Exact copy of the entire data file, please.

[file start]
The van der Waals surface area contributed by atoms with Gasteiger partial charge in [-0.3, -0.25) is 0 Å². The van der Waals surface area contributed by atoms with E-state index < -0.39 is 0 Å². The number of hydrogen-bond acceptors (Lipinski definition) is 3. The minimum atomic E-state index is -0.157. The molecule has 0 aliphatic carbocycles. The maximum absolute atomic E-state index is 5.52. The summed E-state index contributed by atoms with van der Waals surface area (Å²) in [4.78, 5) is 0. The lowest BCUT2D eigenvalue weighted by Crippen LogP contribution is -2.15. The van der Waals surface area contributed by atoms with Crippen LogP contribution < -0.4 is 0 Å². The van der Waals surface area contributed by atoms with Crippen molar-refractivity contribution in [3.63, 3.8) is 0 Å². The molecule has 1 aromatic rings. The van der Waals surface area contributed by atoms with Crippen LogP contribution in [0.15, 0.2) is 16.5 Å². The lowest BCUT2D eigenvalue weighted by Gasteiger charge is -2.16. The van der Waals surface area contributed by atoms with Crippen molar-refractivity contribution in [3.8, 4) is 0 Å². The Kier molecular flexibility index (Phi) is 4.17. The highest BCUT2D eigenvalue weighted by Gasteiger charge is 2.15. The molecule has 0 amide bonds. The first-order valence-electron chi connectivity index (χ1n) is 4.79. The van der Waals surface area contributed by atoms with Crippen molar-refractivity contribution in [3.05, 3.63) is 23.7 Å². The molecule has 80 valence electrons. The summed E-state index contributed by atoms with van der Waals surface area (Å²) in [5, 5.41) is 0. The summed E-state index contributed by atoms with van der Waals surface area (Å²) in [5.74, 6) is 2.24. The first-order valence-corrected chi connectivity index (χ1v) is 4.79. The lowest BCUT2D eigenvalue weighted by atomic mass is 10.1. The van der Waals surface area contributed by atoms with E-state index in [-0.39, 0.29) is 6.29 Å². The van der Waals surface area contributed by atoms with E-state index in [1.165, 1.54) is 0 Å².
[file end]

The van der Waals surface area contributed by atoms with Gasteiger partial charge in [-0.3, -0.25) is 0 Å². The van der Waals surface area contributed by atoms with E-state index < -0.39 is 0 Å². The number of hydrogen-bond acceptors (Lipinski definition) is 3. The minimum atomic E-state index is -0.157. The molecule has 0 aliphatic carbocycles. The maximum absolute atomic E-state index is 5.52. The summed E-state index contributed by atoms with van der Waals surface area (Å²) in [4.78, 5) is 0. The lowest BCUT2D eigenvalue weighted by Crippen LogP contribution is -2.15. The van der Waals surface area contributed by atoms with Crippen LogP contribution < -0.4 is 0 Å². The van der Waals surface area contributed by atoms with Crippen molar-refractivity contribution in [3.63, 3.8) is 0 Å². The molecule has 1 aromatic rings. The van der Waals surface area contributed by atoms with Crippen LogP contribution in [0.15, 0.2) is 16.5 Å². The lowest BCUT2D eigenvalue weighted by Gasteiger charge is -2.16. The van der Waals surface area contributed by atoms with Crippen molar-refractivity contribution in [3.8, 4) is 0 Å². The Kier molecular flexibility index (Phi) is 4.17. The highest BCUT2D eigenvalue weighted by Gasteiger charge is 2.15. The molecule has 0 amide bonds. The first-order valence-electron chi connectivity index (χ1n) is 4.79. The van der Waals surface area contributed by atoms with Crippen molar-refractivity contribution in [3.05, 3.63) is 23.7 Å². The molecule has 80 valence electrons. The summed E-state index contributed by atoms with van der Waals surface area (Å²) in [5, 5.41) is 0. The summed E-state index contributed by atoms with van der Waals surface area (Å²) in [5.74, 6) is 2.24. The first-order valence-corrected chi connectivity index (χ1v) is 4.79. The lowest BCUT2D eigenvalue weighted by atomic mass is 10.1. The van der Waals surface area contributed by atoms with E-state index in [-0.39, 0.29) is 6.29 Å². The van der Waals surface area contributed by atoms with E-state index in [1.165, 1.54) is 0 Å².